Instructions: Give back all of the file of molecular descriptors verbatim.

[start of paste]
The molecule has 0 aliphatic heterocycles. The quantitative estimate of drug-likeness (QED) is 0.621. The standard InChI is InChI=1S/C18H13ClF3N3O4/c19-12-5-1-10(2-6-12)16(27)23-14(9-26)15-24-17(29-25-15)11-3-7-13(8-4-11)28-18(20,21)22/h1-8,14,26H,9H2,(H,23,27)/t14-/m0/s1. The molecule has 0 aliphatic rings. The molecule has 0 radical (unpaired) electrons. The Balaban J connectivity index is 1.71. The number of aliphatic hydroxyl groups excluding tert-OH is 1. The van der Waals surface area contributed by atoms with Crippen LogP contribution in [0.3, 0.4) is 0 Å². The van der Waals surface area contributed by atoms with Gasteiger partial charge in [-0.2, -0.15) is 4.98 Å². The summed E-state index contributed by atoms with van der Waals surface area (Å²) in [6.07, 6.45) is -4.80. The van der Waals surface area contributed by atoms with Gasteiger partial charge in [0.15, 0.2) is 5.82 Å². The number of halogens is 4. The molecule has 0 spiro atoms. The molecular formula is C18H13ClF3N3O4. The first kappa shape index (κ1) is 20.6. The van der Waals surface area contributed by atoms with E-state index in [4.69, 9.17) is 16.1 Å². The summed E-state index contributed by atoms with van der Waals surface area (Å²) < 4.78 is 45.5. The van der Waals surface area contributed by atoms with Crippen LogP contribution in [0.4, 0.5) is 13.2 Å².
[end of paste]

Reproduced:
The molecule has 0 aliphatic heterocycles. The quantitative estimate of drug-likeness (QED) is 0.621. The standard InChI is InChI=1S/C18H13ClF3N3O4/c19-12-5-1-10(2-6-12)16(27)23-14(9-26)15-24-17(29-25-15)11-3-7-13(8-4-11)28-18(20,21)22/h1-8,14,26H,9H2,(H,23,27)/t14-/m0/s1. The molecule has 0 aliphatic rings. The molecule has 0 radical (unpaired) electrons. The Balaban J connectivity index is 1.71. The number of aliphatic hydroxyl groups excluding tert-OH is 1. The van der Waals surface area contributed by atoms with Crippen LogP contribution in [0.3, 0.4) is 0 Å². The van der Waals surface area contributed by atoms with Gasteiger partial charge in [-0.2, -0.15) is 4.98 Å². The summed E-state index contributed by atoms with van der Waals surface area (Å²) in [6.07, 6.45) is -4.80. The van der Waals surface area contributed by atoms with Gasteiger partial charge in [0.15, 0.2) is 5.82 Å². The number of halogens is 4. The molecule has 0 spiro atoms. The molecular formula is C18H13ClF3N3O4. The first kappa shape index (κ1) is 20.6. The van der Waals surface area contributed by atoms with E-state index in [4.69, 9.17) is 16.1 Å². The summed E-state index contributed by atoms with van der Waals surface area (Å²) < 4.78 is 45.5. The van der Waals surface area contributed by atoms with Crippen LogP contribution in [0.4, 0.5) is 13.2 Å².